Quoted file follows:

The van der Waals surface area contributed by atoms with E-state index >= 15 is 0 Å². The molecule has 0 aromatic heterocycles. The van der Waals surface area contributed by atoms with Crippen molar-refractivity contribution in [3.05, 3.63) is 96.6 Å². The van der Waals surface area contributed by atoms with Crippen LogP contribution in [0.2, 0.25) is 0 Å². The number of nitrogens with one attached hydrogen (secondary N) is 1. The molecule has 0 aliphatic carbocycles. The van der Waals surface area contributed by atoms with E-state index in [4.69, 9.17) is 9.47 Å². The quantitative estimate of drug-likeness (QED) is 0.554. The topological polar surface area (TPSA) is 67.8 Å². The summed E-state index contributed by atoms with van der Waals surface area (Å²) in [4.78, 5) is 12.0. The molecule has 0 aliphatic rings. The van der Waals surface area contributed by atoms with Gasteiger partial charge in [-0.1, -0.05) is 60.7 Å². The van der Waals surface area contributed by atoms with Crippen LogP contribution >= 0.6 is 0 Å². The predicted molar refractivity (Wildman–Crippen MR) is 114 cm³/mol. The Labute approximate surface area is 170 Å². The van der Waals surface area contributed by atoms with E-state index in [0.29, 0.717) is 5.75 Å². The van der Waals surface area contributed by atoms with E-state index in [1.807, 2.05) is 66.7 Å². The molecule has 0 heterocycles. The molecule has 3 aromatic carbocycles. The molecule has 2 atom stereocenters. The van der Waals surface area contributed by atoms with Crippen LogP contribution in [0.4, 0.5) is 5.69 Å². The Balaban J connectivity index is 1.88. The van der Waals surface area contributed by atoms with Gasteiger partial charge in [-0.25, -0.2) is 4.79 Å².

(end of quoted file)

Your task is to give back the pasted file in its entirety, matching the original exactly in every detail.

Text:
The van der Waals surface area contributed by atoms with E-state index >= 15 is 0 Å². The molecule has 0 aromatic heterocycles. The van der Waals surface area contributed by atoms with Crippen molar-refractivity contribution in [3.05, 3.63) is 96.6 Å². The van der Waals surface area contributed by atoms with Crippen LogP contribution in [0.2, 0.25) is 0 Å². The number of nitrogens with one attached hydrogen (secondary N) is 1. The molecule has 0 aliphatic carbocycles. The van der Waals surface area contributed by atoms with E-state index in [4.69, 9.17) is 9.47 Å². The quantitative estimate of drug-likeness (QED) is 0.554. The topological polar surface area (TPSA) is 67.8 Å². The summed E-state index contributed by atoms with van der Waals surface area (Å²) in [4.78, 5) is 12.0. The molecule has 0 aliphatic rings. The van der Waals surface area contributed by atoms with Gasteiger partial charge in [-0.1, -0.05) is 60.7 Å². The van der Waals surface area contributed by atoms with Crippen LogP contribution >= 0.6 is 0 Å². The predicted molar refractivity (Wildman–Crippen MR) is 114 cm³/mol. The Labute approximate surface area is 170 Å². The van der Waals surface area contributed by atoms with E-state index in [0.29, 0.717) is 5.75 Å². The van der Waals surface area contributed by atoms with E-state index in [1.807, 2.05) is 66.7 Å². The molecule has 0 heterocycles. The molecule has 3 aromatic carbocycles. The molecule has 2 atom stereocenters. The van der Waals surface area contributed by atoms with Crippen LogP contribution in [0.4, 0.5) is 5.69 Å². The Balaban J connectivity index is 1.88. The van der Waals surface area contributed by atoms with Gasteiger partial charge in [-0.25, -0.2) is 4.79 Å².